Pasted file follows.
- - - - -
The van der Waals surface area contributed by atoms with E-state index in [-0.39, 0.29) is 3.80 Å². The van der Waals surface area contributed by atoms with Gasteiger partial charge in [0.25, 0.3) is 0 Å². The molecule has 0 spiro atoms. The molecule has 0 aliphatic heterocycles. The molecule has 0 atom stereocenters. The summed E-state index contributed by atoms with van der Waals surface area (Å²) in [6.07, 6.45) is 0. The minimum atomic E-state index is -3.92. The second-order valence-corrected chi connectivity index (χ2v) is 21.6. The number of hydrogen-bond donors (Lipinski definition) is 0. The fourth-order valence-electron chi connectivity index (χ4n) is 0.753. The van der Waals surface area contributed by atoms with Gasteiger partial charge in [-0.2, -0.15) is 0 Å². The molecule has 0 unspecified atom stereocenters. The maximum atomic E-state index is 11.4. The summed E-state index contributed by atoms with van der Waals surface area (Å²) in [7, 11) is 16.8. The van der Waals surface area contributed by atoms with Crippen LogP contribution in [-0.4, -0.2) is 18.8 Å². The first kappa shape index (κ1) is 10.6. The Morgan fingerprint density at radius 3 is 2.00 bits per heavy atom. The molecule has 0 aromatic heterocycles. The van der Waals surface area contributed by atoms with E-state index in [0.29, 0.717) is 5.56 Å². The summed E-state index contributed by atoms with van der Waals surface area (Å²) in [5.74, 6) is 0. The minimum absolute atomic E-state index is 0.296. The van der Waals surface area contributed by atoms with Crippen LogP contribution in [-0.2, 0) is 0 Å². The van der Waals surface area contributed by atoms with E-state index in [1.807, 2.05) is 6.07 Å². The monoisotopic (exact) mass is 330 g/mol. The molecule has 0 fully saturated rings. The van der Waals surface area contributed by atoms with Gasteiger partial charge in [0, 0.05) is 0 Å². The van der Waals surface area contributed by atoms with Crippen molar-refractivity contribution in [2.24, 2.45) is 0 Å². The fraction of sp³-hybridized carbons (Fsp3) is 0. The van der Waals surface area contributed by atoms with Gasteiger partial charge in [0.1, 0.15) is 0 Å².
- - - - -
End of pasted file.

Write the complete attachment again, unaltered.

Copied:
The van der Waals surface area contributed by atoms with E-state index in [-0.39, 0.29) is 3.80 Å². The van der Waals surface area contributed by atoms with Gasteiger partial charge in [0.25, 0.3) is 0 Å². The molecule has 0 spiro atoms. The molecule has 0 aliphatic heterocycles. The molecule has 0 atom stereocenters. The summed E-state index contributed by atoms with van der Waals surface area (Å²) in [6.07, 6.45) is 0. The minimum atomic E-state index is -3.92. The second-order valence-corrected chi connectivity index (χ2v) is 21.6. The number of hydrogen-bond donors (Lipinski definition) is 0. The fourth-order valence-electron chi connectivity index (χ4n) is 0.753. The van der Waals surface area contributed by atoms with Gasteiger partial charge in [-0.2, -0.15) is 0 Å². The molecule has 0 unspecified atom stereocenters. The maximum atomic E-state index is 11.4. The summed E-state index contributed by atoms with van der Waals surface area (Å²) in [7, 11) is 16.8. The van der Waals surface area contributed by atoms with Crippen LogP contribution in [-0.4, -0.2) is 18.8 Å². The first kappa shape index (κ1) is 10.6. The Morgan fingerprint density at radius 3 is 2.00 bits per heavy atom. The molecule has 0 aromatic heterocycles. The van der Waals surface area contributed by atoms with E-state index in [0.29, 0.717) is 5.56 Å². The summed E-state index contributed by atoms with van der Waals surface area (Å²) in [5.74, 6) is 0. The minimum absolute atomic E-state index is 0.296. The van der Waals surface area contributed by atoms with Crippen LogP contribution in [-0.2, 0) is 0 Å². The van der Waals surface area contributed by atoms with E-state index in [1.807, 2.05) is 6.07 Å². The monoisotopic (exact) mass is 330 g/mol. The molecule has 0 fully saturated rings. The van der Waals surface area contributed by atoms with Gasteiger partial charge in [0, 0.05) is 0 Å². The van der Waals surface area contributed by atoms with Crippen molar-refractivity contribution in [2.24, 2.45) is 0 Å². The fraction of sp³-hybridized carbons (Fsp3) is 0. The van der Waals surface area contributed by atoms with Gasteiger partial charge in [0.1, 0.15) is 0 Å².